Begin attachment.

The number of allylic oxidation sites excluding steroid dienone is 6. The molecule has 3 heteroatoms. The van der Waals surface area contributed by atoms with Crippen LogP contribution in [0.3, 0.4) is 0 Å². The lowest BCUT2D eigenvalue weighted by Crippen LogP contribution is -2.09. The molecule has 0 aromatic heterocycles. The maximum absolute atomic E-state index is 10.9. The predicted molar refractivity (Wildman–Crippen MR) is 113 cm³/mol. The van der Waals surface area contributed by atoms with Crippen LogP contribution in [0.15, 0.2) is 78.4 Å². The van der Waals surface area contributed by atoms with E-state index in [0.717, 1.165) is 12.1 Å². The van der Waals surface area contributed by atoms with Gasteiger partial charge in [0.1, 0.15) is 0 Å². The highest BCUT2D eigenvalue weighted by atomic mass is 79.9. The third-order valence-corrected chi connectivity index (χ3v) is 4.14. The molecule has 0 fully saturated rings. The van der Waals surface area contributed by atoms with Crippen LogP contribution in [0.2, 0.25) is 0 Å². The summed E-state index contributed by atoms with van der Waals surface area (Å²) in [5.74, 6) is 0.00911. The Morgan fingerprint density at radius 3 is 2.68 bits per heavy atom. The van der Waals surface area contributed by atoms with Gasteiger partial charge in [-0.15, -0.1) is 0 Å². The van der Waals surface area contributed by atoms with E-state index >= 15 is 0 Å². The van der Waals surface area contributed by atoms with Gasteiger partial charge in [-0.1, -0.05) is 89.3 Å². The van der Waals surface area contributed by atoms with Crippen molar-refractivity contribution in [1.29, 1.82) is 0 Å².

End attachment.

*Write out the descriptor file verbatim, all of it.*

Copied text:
The number of allylic oxidation sites excluding steroid dienone is 6. The molecule has 3 heteroatoms. The van der Waals surface area contributed by atoms with Crippen LogP contribution in [0.3, 0.4) is 0 Å². The lowest BCUT2D eigenvalue weighted by Crippen LogP contribution is -2.09. The molecule has 0 aromatic heterocycles. The maximum absolute atomic E-state index is 10.9. The predicted molar refractivity (Wildman–Crippen MR) is 113 cm³/mol. The van der Waals surface area contributed by atoms with Crippen LogP contribution in [0.15, 0.2) is 78.4 Å². The van der Waals surface area contributed by atoms with E-state index in [0.717, 1.165) is 12.1 Å². The van der Waals surface area contributed by atoms with Gasteiger partial charge in [0.1, 0.15) is 0 Å². The highest BCUT2D eigenvalue weighted by atomic mass is 79.9. The third-order valence-corrected chi connectivity index (χ3v) is 4.14. The molecule has 0 fully saturated rings. The van der Waals surface area contributed by atoms with Crippen LogP contribution in [0.2, 0.25) is 0 Å². The summed E-state index contributed by atoms with van der Waals surface area (Å²) in [5.74, 6) is 0.00911. The Morgan fingerprint density at radius 3 is 2.68 bits per heavy atom. The van der Waals surface area contributed by atoms with Gasteiger partial charge in [-0.15, -0.1) is 0 Å². The van der Waals surface area contributed by atoms with E-state index >= 15 is 0 Å². The van der Waals surface area contributed by atoms with Gasteiger partial charge in [-0.1, -0.05) is 89.3 Å². The van der Waals surface area contributed by atoms with Crippen molar-refractivity contribution in [1.29, 1.82) is 0 Å².